new icn messageflickr-free-ic3d pan white
Limmer's Workbench | by Rob Hanson Photography
Back to photostream

Limmer's Workbench

~

 

The main workbench at Limmer & Sons Custom Boots in Intervale, New Hampshire.

 

You might recall this location from other images, "The Bootmaker", "They Never Call", and "Homeless", among others. Let's suggest that it's a target-rich environment for an HDR photographer.

 

When talking to Pete Limmer last fall, he had mentioned that some of those earlier pictures were “very detailed.” I never really found out if that was a good thing, or not, but for this image I thought I’d hedge my bets by presenting a more realistic, less ‘hyper’ image. In fact, I had processed this scene some time ago and kept it on file, but when I opened it up for review, it was sort of an assault on the eyes. So, I reprocessed it completely to come up with this version.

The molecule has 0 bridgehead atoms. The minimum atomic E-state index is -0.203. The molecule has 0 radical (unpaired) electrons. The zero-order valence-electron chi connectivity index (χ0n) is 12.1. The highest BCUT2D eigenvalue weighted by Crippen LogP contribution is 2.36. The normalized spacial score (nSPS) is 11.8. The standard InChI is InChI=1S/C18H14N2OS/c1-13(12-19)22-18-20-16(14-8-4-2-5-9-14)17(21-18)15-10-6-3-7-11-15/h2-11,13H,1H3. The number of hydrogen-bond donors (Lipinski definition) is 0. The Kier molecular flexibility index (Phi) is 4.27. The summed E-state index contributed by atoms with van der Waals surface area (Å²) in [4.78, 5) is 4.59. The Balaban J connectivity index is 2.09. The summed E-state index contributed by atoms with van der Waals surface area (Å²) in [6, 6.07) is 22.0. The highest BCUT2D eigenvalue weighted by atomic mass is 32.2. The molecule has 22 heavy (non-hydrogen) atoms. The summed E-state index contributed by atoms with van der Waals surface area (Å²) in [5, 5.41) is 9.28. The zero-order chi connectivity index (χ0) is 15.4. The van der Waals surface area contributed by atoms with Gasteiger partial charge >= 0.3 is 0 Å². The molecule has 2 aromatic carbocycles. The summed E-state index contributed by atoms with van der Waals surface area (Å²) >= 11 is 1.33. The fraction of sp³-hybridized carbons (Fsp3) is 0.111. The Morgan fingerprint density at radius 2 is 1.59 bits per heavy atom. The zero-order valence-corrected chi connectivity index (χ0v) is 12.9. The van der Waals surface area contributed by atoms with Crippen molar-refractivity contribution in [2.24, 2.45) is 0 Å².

I’m planning to create a new video tutorial soon, titled something like, “Why Photomatix Pro alone isn’t enough.” Often, when trying to come up with a realistic-looking HDR image, Photomatix falls short for me — I find that the output can often be soft. Other programs such as HDR Expose (from Unified Color) or ImageFuser tend to be better choices, although I almost always wind up blending in some Photomatix versions before doing more detailed processing. For this version, I started with the output from HDR Expose, adjusted it using 32-Float, and then layered in a Photomatix tonemap at 24% Normal and a Shadowmap at 22% Hard Light as a base before setting about with other adjustments (brightness, skew, de-fringe, etc.) and filter techniques (Nik Color Efex Pro.)

 

In the end, I think it created a balance between the high-detail of a very complicated environment, along with a good dose of realism. I also really appreciate Peter and Ken letting me into the back of the shop during working hours to capture this unique scene.

 

 

500px | Google+ | Follow on Twitter | Galleries & Prints

2,134 views
7 faves
11 comments
Taken on September 30, 2011